AMERICAN THEATRE | From Chicago, Contraction and Expansion

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Art by Monet Cogbill.

It’s season announcement season once again, but with the excitement of all of the upcoming shows at theatres across the country, there was a notable absence when Steppenwolf recently unveiled its 2024-25 programming. For decades, Chicago students have been able to enjoy Steppenwolf for Young Adults productions, typically two productions a season, situated alongside Steppenwolf’s membership season, which were considered by many the beating heart at the center of Steppenwolf’s educational programming. It was shocking for some, then, when the new season announcement included no SYA productions. Folks took to social media in confusion and frustration at what seemed like the quiet dismantling of a key program, with nary a mention of why or what happened in the institution’s season announcement. So I reached out to co-artistic director Audrey Francis and director of education and engagement Abhi Shrestha to find out more.

“Those two shows were the cornerstone of SYA,” Shrestha acknowledged in a phone conversation alongside Francis, “but SYA was also our school programming, our teen programming, the ways in which we connected with our community partners and provided access to Steppenwolf. Though that’s a loss of those two SYA shows, actually it’s coming with a bit of a shift in expanding the education—now the education and engagement department—to work on every show at Steppenwolf and even be a partner in the season planning.”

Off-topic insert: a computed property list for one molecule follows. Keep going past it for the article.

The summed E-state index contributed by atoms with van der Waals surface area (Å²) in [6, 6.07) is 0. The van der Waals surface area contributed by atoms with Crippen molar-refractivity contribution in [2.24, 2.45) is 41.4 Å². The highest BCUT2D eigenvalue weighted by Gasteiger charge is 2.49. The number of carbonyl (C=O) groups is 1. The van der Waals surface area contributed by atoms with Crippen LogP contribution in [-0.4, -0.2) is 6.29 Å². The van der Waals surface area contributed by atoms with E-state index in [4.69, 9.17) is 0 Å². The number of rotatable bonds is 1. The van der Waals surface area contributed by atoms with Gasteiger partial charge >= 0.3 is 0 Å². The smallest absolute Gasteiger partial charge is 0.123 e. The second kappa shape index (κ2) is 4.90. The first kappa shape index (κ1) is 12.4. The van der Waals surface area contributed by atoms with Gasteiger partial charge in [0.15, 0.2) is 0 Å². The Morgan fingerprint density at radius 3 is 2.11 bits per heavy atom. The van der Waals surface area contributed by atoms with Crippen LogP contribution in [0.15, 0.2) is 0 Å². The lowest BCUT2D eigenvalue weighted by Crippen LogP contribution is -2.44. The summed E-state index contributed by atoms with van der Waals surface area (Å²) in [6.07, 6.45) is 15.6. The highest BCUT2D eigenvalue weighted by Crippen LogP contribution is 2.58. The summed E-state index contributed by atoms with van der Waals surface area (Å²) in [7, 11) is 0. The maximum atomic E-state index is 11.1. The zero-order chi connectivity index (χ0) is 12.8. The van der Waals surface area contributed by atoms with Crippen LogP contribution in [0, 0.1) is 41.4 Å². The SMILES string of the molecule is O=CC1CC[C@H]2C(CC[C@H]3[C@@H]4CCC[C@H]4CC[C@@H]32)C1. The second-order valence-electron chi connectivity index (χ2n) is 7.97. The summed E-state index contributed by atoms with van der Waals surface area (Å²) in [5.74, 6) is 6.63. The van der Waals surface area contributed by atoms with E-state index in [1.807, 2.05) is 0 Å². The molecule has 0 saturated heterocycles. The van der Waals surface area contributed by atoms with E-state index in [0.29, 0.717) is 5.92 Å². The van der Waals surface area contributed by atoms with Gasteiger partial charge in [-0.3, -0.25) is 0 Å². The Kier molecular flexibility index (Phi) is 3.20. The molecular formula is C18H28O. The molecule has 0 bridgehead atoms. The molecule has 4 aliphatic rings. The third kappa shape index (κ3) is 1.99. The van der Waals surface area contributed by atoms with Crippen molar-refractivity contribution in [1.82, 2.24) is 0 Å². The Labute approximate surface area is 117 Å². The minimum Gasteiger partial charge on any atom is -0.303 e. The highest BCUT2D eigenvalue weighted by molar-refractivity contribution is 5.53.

Francis explained that when she and Glenn Davis came on board to lead the company in 2021, it seemed that the education department functioned as a sort of nonprofit running within another nonprofit, having separate conversations about programming. There was the membership season—and then there was the SYA season. This year’s shift, they explained, is an effort to bring the education team into conversation with the artistic team, reading all of the script possibilities for the season together and, hopefully, allowing the perspective of teens and the education department’s community partners a stronger voice in the season selection process.

Leslie Sophia Pérez, Eddie Torres, Charín Álvarez, and Isabel Quintero in Steppenwolf’s “a home what howls (or the house what was ravine).” (Photo by Michael Brosilow)

Still, it’s a huge change. That’s why last season, Steppenwolf started testing a new model. The 2023-24 season featured one SYA show, the world premiere of Matthew Paul Olmos’ a home what howls (or the house what was ravine). They also, for the first time, included a student matinee run of a membership series show, Martyna Majok’s Sanctuary City. This was a chance, Francis explained, to experiment with what it would look like for Steppenwolf to have its productions serve both their main membership base and their young adult audience.

“We found a lot of success with that,” Francis said, “because we integrated all of our assets and all of our efforts into a truly intergenerational conversation. So it meant that the adults were getting the same content that the teens were, and vice versa.”

It’s a shift Francis said the company had been talking about for months, in community with their Young Adult Council, teaching artists, and Chicago Public School teachers. She said they wanted to make sure that they were still going to be able to serve the same amount of students, and to ensure that this felt like an intentional move rather than an afterthought. Shrestha said there was enthusiasm behind the change, noting that CPS teachers were excited about the opportunity to have access to more shows covering a wider range of styles and subjects.

Shrestha also said the shift opens the door for Steppenwolf to explore more, and more active, education and engagement opportunities—opportunities beyond seeing shows. Shrestha called it an effort to build with, not just for the community. So far, after sending out registration forms, Shrestha said they’re seeing interest from schools in all four Steppenwolf season shows that are available for student matinees.